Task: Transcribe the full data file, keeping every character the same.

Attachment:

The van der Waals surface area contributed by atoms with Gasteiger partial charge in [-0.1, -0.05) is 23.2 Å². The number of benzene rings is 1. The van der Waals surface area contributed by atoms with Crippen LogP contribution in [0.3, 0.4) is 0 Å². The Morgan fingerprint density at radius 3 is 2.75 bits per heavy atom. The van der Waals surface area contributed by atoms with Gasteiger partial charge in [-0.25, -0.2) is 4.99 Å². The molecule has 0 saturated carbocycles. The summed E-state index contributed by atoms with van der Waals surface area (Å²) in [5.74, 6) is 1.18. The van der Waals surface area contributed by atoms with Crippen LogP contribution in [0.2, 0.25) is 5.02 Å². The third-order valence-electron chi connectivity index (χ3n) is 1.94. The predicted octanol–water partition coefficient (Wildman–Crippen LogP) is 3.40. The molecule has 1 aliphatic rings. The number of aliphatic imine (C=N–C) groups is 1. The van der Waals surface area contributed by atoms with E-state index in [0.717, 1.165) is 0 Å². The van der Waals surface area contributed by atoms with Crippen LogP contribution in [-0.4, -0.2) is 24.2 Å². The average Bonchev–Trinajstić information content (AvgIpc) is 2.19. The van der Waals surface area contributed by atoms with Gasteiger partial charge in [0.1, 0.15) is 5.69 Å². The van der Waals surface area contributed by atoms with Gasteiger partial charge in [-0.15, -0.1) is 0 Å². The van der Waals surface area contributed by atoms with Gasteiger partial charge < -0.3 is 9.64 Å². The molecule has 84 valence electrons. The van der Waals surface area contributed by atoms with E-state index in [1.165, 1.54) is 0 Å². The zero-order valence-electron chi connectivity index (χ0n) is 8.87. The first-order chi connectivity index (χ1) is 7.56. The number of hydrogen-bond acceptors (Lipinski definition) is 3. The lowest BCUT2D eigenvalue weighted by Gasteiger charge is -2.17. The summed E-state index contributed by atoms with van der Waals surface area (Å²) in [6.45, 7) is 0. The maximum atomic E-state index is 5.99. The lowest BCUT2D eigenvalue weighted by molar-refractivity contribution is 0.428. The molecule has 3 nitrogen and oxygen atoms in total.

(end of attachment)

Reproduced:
The van der Waals surface area contributed by atoms with Gasteiger partial charge in [-0.1, -0.05) is 23.2 Å². The number of benzene rings is 1. The van der Waals surface area contributed by atoms with Crippen LogP contribution in [0.3, 0.4) is 0 Å². The Morgan fingerprint density at radius 3 is 2.75 bits per heavy atom. The van der Waals surface area contributed by atoms with Gasteiger partial charge in [-0.25, -0.2) is 4.99 Å². The molecule has 0 saturated carbocycles. The summed E-state index contributed by atoms with van der Waals surface area (Å²) in [5.74, 6) is 1.18. The van der Waals surface area contributed by atoms with Crippen LogP contribution in [0.2, 0.25) is 5.02 Å². The third-order valence-electron chi connectivity index (χ3n) is 1.94. The predicted octanol–water partition coefficient (Wildman–Crippen LogP) is 3.40. The molecule has 1 aliphatic rings. The number of aliphatic imine (C=N–C) groups is 1. The van der Waals surface area contributed by atoms with E-state index in [0.717, 1.165) is 0 Å². The van der Waals surface area contributed by atoms with Crippen LogP contribution in [-0.4, -0.2) is 24.2 Å². The average Bonchev–Trinajstić information content (AvgIpc) is 2.19. The van der Waals surface area contributed by atoms with Gasteiger partial charge in [0.1, 0.15) is 5.69 Å². The van der Waals surface area contributed by atoms with Gasteiger partial charge in [-0.15, -0.1) is 0 Å². The van der Waals surface area contributed by atoms with Gasteiger partial charge < -0.3 is 9.64 Å². The molecule has 84 valence electrons. The van der Waals surface area contributed by atoms with E-state index in [1.165, 1.54) is 0 Å². The zero-order valence-electron chi connectivity index (χ0n) is 8.87. The first-order chi connectivity index (χ1) is 7.56. The number of hydrogen-bond acceptors (Lipinski definition) is 3. The lowest BCUT2D eigenvalue weighted by Gasteiger charge is -2.17. The summed E-state index contributed by atoms with van der Waals surface area (Å²) in [6.45, 7) is 0. The maximum atomic E-state index is 5.99. The lowest BCUT2D eigenvalue weighted by molar-refractivity contribution is 0.428. The molecule has 3 nitrogen and oxygen atoms in total.